Those who score high in judgment make decisions based on evidence and logic, rather than emotions or popular opinion. They demonstrate a sense of intellectual courage, challenging their own thinking by actively seeking out ideas that go against their own.
Most importantly, those high in judgment are not afraid of changing their mind or revising a previously held belief in response to new evidence. They tend to make rational choices, taking the time to think things through and compare all viewpoints rather than jumping to conclusions.
People high in judgement risk being seen as a contrarian—having a constant impulse to point out the faulty thinking or biases of other people. In certain circumstances, one may also have to commit to a decision even when new information arises. Commitment to certain important things (a job, a partner, a purchase you can't return) requires accepting the outcomes of imperfect information.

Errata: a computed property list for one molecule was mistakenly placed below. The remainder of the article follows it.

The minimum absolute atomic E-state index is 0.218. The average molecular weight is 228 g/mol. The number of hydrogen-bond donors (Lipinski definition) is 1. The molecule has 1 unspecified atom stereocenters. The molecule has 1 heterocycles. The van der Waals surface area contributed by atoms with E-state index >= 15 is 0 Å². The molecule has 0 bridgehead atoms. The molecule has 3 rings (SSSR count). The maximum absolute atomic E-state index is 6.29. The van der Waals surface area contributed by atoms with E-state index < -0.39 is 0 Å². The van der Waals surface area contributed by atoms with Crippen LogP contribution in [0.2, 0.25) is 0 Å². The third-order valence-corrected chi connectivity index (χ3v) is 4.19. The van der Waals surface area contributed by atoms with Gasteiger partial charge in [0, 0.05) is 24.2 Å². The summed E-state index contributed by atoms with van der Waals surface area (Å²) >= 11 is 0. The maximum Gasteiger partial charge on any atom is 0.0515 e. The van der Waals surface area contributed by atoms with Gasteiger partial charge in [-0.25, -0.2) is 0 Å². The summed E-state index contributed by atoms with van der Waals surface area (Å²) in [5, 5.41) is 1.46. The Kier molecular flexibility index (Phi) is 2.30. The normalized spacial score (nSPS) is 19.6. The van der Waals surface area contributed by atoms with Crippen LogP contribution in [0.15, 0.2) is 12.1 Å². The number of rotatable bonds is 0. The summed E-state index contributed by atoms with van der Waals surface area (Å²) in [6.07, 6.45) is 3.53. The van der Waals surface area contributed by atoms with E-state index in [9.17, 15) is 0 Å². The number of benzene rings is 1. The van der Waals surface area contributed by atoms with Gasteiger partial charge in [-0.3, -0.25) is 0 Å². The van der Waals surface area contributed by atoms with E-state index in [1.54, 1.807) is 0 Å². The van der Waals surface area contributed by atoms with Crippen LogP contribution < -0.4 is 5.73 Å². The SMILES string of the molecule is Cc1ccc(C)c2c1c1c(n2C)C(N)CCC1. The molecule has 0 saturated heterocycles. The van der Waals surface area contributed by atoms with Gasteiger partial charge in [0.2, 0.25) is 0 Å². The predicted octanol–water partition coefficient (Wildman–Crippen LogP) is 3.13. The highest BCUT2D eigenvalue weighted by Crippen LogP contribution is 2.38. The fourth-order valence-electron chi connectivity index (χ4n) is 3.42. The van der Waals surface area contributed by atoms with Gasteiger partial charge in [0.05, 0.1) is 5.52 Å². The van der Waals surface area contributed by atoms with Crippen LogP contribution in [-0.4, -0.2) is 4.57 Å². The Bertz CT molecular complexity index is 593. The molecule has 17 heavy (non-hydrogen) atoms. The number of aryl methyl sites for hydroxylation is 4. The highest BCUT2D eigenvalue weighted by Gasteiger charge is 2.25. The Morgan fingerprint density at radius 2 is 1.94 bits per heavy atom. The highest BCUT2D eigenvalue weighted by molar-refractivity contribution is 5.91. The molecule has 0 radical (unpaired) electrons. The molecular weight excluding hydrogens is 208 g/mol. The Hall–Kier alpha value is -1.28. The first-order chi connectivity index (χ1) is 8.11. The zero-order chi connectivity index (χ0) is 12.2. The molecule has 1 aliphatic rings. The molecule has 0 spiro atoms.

As a leader, those high in judgment can recognize their own biases and prevent them from getting in the way. They aren't stubborn or overconfident, taking into account all options and drawing on the skills and experiences of others as well as themselves when deciding the best approach to a challenging situation. Once others recognize and begin to trust their judgment, they will naturally want to follow them. This means leaders high in judgment don't have to use dominant influence styles as they attract a natural followership.
In developing judgment, one has to become aware of their current biases and any defensiveness that may discourage alternative perspectives. Try to reduce selective exposure, and take the time to pay attention to both sides of an issue. It's important to consider what you may need to know as opposed to only what you want to hear.
Those who score low in judgment exhibit a "myside" bias—wanting to confirm their own beliefs and opinions rather than challenge them. They base decisions on emotion, letting intuition be their guide.